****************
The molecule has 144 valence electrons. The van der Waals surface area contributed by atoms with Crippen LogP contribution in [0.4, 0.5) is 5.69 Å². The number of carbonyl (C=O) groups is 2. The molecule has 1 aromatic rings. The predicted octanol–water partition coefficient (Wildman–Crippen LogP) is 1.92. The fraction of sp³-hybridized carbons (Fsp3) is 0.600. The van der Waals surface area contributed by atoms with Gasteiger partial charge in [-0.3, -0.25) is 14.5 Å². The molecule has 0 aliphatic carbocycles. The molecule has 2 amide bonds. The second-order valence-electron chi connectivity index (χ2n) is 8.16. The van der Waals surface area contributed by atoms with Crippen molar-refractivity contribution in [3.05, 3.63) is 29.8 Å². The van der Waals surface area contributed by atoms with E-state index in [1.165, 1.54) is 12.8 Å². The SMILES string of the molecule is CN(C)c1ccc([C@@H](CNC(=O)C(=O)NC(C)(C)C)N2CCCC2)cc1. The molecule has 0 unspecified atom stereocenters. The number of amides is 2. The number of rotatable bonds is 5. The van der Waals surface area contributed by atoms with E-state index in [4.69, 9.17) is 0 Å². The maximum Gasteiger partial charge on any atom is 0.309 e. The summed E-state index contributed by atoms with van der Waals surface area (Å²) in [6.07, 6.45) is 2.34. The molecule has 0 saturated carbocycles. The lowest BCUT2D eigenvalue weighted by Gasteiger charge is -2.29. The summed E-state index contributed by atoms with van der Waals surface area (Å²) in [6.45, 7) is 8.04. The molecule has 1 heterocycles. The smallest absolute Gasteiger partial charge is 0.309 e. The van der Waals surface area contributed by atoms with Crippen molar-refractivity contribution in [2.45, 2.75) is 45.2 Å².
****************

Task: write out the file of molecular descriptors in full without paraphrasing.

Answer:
The molecule has 144 valence electrons. The van der Waals surface area contributed by atoms with Crippen LogP contribution in [0.4, 0.5) is 5.69 Å². The number of carbonyl (C=O) groups is 2. The molecule has 1 aromatic rings. The predicted octanol–water partition coefficient (Wildman–Crippen LogP) is 1.92. The fraction of sp³-hybridized carbons (Fsp3) is 0.600. The van der Waals surface area contributed by atoms with Gasteiger partial charge in [-0.3, -0.25) is 14.5 Å². The molecule has 0 aliphatic carbocycles. The molecule has 2 amide bonds. The second-order valence-electron chi connectivity index (χ2n) is 8.16. The van der Waals surface area contributed by atoms with Crippen molar-refractivity contribution in [3.05, 3.63) is 29.8 Å². The van der Waals surface area contributed by atoms with E-state index in [1.165, 1.54) is 12.8 Å². The SMILES string of the molecule is CN(C)c1ccc([C@@H](CNC(=O)C(=O)NC(C)(C)C)N2CCCC2)cc1. The molecule has 0 unspecified atom stereocenters. The number of amides is 2. The number of rotatable bonds is 5. The van der Waals surface area contributed by atoms with E-state index in [4.69, 9.17) is 0 Å². The maximum Gasteiger partial charge on any atom is 0.309 e. The summed E-state index contributed by atoms with van der Waals surface area (Å²) in [6.07, 6.45) is 2.34. The molecule has 0 saturated carbocycles. The lowest BCUT2D eigenvalue weighted by Gasteiger charge is -2.29. The summed E-state index contributed by atoms with van der Waals surface area (Å²) in [6.45, 7) is 8.04. The molecule has 1 heterocycles. The smallest absolute Gasteiger partial charge is 0.309 e. The van der Waals surface area contributed by atoms with Crippen molar-refractivity contribution in [2.45, 2.75) is 45.2 Å².